In 1942, following the attack upon the American naval base at Pearl Harbour, all people of Japanese descent living in British Columbia were forced by the Canadian government to leave their homes and possessions behind, and were evacuated either to the interior of B.C., or to work on farms in Alberta. Citizens and non-citizens, those born in Canada and those born in Japan, grandparents, parents and children - all suffered the same fate. My family chose to go to Alberta in order to stay together. My parents worked in the sugar-beet fields.
I was born in Alberta, towards the end of the war with Japan. This work is my personal tribute to the courage and tenacity of my parents and all of the Canadian families of Japanese ancestry who endured the indignity and shame of this calamitous experience.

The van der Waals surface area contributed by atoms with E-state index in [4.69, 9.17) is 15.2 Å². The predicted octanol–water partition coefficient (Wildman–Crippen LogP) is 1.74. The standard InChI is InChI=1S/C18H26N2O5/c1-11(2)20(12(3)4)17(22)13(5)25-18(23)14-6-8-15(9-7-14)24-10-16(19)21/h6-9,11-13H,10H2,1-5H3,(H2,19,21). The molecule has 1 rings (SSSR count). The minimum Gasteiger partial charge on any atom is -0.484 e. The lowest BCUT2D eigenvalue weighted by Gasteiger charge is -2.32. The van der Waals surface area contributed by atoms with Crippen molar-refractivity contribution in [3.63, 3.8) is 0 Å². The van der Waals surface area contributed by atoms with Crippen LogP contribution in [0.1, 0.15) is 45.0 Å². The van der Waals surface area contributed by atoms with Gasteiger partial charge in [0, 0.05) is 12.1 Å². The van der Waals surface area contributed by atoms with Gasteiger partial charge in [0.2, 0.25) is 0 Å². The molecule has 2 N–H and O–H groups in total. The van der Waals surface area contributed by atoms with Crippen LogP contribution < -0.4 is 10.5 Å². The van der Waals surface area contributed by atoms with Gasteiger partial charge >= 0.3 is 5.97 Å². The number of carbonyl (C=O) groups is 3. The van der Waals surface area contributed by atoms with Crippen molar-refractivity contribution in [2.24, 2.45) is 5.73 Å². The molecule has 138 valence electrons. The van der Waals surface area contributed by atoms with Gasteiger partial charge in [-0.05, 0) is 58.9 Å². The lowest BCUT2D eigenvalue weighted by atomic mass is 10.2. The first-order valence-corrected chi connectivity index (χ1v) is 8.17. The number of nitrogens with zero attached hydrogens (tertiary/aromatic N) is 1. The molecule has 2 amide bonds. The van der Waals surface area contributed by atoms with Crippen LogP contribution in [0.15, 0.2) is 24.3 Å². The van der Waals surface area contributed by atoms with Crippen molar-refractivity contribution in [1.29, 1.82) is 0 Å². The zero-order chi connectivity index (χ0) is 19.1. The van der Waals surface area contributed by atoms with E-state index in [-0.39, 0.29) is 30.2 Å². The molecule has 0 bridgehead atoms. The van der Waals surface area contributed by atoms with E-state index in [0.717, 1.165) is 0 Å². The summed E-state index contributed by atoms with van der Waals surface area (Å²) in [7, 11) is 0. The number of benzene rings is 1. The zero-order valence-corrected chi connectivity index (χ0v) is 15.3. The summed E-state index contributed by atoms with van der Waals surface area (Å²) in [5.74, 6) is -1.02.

Who am I? Being not wholly Canadian and yet not entirely Japanese, the nature of my identity has been a troubling issue. On the one hand, for example, I inherited the strong feelings of shame that Japanese Canadians experienced following the repressive actions of the Canadian government in World War II. On the other hand, the fact is that my family members have been loyal Canadians for over 100 years and we had nothing to be ashamed of. Nevertheless, I grew up denying my cultural roots, my first language and my people. It is only in recent years that I have tried to reconcile my dilemma by depicting my family's story in my art work. I have attempted to bring past and present together by including myself, as I am now, looking back at the events which happened so long ago and analysing the effects on succeeding generations. I am a member of the Ontario Society of Artists and my work is found in the Government of Ontario Art Collection and in private collections.
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